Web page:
Saturday, January 30, 2010

Lady Gaga's Lessons for Legal Academia?

You never thought you'd read about Lady Gaga on these pages, did you? The WSJ has a nice article on Lady Gaga's lessons for success containing themes that transcend the music business. Here are some snippets:
Underneath Gaga's haystack wigs is a case study of what it takes to succeed in the music business today. Gaga, 23 years old, has made shrewd use of new digital platforms, while still leveraging the clout of a major label, an institution deemed obsolete by many proponents of DIY culture. She is a product of a new kind of recording contract which goes beyond just selling records to encompass everything from touring, merchandise–even her make-up deal.

And here's a message for many traditionalists (particularly in Europe) on the importance of open access to material:
In fact, much of Gaga's audience got her music for free, and legally. They have listened to free streams—by the hundreds of millions—on YouTube and the other online services that Gaga currently leads, according to research firm BigChampagne. On MySpace, Gaga has had 321.5 million plays. By contrast, singer Susan Boyle tallied only 133,000 plays, despite scoring the No. 2 selling album of 2009.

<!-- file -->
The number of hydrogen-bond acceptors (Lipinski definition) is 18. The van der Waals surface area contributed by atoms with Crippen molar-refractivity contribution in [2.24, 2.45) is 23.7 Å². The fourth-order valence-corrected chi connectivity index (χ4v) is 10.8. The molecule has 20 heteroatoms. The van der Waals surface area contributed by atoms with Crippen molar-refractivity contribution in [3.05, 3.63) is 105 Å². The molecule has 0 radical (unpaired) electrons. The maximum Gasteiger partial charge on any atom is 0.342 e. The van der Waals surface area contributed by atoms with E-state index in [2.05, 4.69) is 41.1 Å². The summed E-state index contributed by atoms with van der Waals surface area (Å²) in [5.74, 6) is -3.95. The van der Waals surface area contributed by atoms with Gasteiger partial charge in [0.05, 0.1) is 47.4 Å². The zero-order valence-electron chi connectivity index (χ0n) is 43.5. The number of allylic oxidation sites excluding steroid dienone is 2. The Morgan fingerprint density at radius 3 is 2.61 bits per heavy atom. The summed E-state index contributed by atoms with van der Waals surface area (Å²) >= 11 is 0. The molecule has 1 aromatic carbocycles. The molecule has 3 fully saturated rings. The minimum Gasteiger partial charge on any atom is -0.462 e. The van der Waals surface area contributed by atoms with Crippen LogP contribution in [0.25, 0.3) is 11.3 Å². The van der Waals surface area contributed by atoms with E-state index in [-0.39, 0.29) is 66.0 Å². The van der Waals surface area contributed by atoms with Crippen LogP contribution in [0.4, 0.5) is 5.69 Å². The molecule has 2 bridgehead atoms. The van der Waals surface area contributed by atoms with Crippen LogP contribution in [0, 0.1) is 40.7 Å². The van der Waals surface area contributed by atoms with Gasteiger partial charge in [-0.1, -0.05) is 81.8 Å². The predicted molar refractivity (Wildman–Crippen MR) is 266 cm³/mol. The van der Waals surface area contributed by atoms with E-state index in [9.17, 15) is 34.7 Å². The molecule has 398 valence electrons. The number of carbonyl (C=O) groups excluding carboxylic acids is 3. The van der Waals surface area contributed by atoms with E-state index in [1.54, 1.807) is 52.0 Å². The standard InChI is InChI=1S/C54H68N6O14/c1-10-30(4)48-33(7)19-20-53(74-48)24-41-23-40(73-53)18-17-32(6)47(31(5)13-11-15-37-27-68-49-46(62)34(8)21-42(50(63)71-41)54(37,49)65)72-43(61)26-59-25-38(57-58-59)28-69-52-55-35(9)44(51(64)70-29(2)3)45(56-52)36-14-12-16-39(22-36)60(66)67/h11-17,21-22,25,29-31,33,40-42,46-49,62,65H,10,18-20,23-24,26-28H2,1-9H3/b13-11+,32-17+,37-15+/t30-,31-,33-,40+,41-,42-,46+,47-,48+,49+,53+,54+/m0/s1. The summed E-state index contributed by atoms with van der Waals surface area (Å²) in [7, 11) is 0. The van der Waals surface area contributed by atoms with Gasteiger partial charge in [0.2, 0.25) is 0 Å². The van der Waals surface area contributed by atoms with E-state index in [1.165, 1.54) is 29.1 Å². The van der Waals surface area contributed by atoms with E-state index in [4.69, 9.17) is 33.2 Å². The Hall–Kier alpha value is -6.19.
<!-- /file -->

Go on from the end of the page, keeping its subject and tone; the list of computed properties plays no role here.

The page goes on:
This is particularly salient for law publishers. Legal journals in Europe continue with their outdated policies of preventing electronic access to articles without payment. They and their authors are the true losers because most of the really good stuff is available electronically for free on databases like SSRN, and scholars will ignore material that is not easily accessible when there are superior alternatives. Sensible authors are more interested in being read (and cited) and rarely submit to journals with closed access and contractual terms preventing them from uploading articles to free databases like SSRN. This battle was lost by US law journals many years ago, but I was shocked to find out recently that it continues in the UK. Given the low rankings that UK law journals hold, they do not have the ability to move the market, and must move with the times.

Back to Lady Gaga, on the changing music business:
The business needs more Gagas. The upheaval of the last decade has forced the major record companies to cut their work force by 60%, according to a recent report by the Recording Industry Association of America. Within the last week, dozens of Universal Music Group employees were laid off.

On the need to cater to a global audience:
RedOne, Gaga's primary producer, hails from Morocco and has an outsider's take on American music. "The songs have to be lyrically simple and easy to sing along to, even for people in the world who don't speak English," he says. Studio pros like Grammy-winning mixing engineer Manny Marroquin are being hired to replicate her chopping synths and densely-layered sound. "Everybody's saying, 'Make it like Gaga,' " he says.
Read the full article!